Thus, the Jerusalem Zoo's sign is not distorting anything. Yes, it was Europeans who paid for the last few crocodiles and accelerated their end, but it was the Bedouin who were both originally and ultimately responsible for their decline and extinction.

And it's not just crocodiles. The reason why the Syrian ostrich was driven to extinction across the entire region is because of the Bedouin (who believed that the bird's fat has medicinal powers). The reason why the Asiatic cheetah was driven to near-extinction across the entire region is because of the Bedouin (who became even more efficient hunters once they acquired guns). The reason why the Arabian oryx was driven to near-extinction across the entire region is because of the Arabs. The reason why the Syrian brown bear was driven to near-extinction across the entire region is because of the Arabs.

That's not to say that Zionism played no role in ecological destruction. Inevitably, when large numbers of people come to live in an area, this takes a toll on the environment. And in the early 20th century, as around the world, a lot of mistakes were made in environmental management. But Jews in the Land of Israel never targeted wild animals. They never stoned hyenas to death, as many Palestinians like to do, or stole birds of prey from the nest, as is common in Arab countries. And it was the Jews who pioneered wildlife and nature conservation in Israel, which is vastly superior to that in any Arab country.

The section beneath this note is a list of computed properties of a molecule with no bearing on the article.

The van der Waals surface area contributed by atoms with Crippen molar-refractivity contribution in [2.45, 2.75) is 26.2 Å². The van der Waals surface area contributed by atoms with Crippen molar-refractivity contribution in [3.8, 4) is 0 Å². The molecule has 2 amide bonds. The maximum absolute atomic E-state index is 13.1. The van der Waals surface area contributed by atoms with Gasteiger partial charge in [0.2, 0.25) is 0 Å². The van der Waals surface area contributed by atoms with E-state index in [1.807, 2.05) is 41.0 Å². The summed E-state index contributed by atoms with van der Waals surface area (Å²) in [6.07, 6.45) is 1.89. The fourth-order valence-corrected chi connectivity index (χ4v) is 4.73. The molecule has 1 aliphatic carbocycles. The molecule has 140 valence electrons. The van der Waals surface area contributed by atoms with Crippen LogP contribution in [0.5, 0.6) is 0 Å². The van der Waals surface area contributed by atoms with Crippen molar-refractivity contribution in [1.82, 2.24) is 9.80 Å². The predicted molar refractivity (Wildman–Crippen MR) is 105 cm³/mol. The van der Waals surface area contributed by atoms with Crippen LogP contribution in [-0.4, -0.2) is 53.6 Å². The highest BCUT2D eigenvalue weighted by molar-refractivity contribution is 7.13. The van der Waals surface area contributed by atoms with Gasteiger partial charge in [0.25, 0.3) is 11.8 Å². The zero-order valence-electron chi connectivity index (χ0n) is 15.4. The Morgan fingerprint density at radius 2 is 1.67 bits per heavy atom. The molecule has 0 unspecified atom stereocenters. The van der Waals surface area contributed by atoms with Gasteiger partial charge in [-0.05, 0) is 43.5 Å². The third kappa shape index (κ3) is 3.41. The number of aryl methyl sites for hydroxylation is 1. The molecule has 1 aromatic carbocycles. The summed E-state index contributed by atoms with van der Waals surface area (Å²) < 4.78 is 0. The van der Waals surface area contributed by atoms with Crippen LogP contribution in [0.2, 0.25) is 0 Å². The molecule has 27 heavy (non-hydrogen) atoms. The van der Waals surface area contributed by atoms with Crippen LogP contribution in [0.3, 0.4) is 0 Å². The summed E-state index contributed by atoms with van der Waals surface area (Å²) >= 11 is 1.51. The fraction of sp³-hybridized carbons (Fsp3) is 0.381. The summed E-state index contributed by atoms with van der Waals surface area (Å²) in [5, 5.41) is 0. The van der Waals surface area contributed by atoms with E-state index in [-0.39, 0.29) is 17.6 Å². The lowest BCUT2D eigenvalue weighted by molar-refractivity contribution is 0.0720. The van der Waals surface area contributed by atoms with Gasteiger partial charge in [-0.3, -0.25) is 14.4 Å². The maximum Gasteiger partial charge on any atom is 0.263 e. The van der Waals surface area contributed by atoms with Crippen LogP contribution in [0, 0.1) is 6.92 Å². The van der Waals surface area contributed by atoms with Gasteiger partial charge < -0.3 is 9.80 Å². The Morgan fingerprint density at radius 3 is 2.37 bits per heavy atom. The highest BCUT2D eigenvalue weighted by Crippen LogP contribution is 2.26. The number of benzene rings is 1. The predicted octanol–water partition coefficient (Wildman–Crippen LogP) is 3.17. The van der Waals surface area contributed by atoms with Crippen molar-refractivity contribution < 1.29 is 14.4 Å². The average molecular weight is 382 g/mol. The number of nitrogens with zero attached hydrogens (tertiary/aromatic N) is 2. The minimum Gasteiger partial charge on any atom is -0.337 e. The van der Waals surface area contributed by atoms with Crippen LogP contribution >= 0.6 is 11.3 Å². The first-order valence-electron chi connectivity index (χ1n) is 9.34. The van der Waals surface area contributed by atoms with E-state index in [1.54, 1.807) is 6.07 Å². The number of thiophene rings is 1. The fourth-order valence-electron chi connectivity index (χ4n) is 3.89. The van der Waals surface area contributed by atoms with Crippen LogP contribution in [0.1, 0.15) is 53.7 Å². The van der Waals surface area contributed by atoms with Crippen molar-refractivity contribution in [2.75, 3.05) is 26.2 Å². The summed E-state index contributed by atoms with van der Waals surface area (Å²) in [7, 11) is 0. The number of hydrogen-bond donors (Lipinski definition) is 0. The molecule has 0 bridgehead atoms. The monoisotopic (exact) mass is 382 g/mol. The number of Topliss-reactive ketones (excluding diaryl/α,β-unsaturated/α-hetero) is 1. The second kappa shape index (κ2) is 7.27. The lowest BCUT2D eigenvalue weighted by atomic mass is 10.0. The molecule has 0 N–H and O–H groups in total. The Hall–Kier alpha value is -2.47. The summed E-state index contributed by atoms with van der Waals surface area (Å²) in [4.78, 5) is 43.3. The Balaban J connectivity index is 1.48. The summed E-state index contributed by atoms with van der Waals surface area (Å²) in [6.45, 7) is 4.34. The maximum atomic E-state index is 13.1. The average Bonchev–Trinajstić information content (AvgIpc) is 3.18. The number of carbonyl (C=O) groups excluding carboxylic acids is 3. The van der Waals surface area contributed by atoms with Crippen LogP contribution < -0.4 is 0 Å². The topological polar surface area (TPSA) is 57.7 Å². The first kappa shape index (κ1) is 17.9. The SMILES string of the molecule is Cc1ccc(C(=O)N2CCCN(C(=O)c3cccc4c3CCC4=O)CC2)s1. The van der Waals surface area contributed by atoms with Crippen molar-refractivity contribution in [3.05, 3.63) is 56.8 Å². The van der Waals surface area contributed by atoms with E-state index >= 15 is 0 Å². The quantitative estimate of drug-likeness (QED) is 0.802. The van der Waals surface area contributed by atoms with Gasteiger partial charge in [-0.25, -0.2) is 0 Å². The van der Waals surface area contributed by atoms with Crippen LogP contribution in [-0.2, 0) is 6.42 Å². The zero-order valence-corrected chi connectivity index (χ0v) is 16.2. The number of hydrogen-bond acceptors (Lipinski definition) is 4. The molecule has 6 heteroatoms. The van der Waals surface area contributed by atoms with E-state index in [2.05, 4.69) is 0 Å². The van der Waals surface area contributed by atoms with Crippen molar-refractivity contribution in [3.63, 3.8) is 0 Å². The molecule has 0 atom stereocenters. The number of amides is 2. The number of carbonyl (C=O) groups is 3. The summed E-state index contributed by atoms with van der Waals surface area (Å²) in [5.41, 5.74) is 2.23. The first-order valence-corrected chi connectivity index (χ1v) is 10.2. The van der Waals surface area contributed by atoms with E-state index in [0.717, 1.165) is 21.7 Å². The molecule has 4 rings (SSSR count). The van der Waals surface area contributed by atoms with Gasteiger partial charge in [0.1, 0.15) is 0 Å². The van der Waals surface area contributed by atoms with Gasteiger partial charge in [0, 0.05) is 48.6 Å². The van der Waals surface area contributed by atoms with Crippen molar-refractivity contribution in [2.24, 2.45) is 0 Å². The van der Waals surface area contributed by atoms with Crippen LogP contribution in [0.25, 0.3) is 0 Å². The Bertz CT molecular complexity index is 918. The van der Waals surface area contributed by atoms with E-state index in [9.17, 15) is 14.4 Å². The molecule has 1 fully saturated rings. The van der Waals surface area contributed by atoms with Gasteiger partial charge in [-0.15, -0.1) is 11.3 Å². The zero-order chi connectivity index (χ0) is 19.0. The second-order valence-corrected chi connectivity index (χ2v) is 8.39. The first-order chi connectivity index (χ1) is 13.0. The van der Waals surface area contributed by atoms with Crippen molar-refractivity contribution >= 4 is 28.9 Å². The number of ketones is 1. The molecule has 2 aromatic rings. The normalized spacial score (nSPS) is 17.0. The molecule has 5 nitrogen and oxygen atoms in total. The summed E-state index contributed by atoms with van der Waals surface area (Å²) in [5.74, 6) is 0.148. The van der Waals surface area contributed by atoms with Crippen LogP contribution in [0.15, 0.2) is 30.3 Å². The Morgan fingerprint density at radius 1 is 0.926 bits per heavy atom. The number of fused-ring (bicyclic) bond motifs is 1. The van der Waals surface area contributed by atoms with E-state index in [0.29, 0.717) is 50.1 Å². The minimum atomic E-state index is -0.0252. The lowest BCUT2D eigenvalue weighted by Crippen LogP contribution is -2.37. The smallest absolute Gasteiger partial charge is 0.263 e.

II. The Distortion of History

Bentley is very concerned about the erasure of Palestinian (by which she means Palestinian Arab) history. "The crocodile served as a reptilian conduit for rewriting – and claiming ownership over – Palestine’s past, thereby de-Arabizing the history of the coastal marshlands. The more scholarly, research-based colonial literatures often included uneven literary historiographies of references to local geography and the crocodiles; these jumped from Greco-Roman to medieval Crusader to nineteenth century European-authored texts, omitting or glossing over periods in Palestine’s history characterized by Arab rule."

It's fair to criticize distortions of history. But it is extraordinarily hypocritical coming from Elizabeth Bentley.

The word "colonial" appears in the article a remarkable 103 times. Bentley does not apply it to the Muslim-Arab invasion of Palestine in the seventh century. But she does apply this highly-charged term equally to both European (British and German) colonialists and to Zionists. She makes no distinction whatsoever between Europeans who were extending their reach to foreign lands, and Jews who were fleeing persecution and returning to their ancestral homeland! (See this article by the ADL which details why the term "colonialism" is utterly misleading and wrong when used with regard to Zionism.)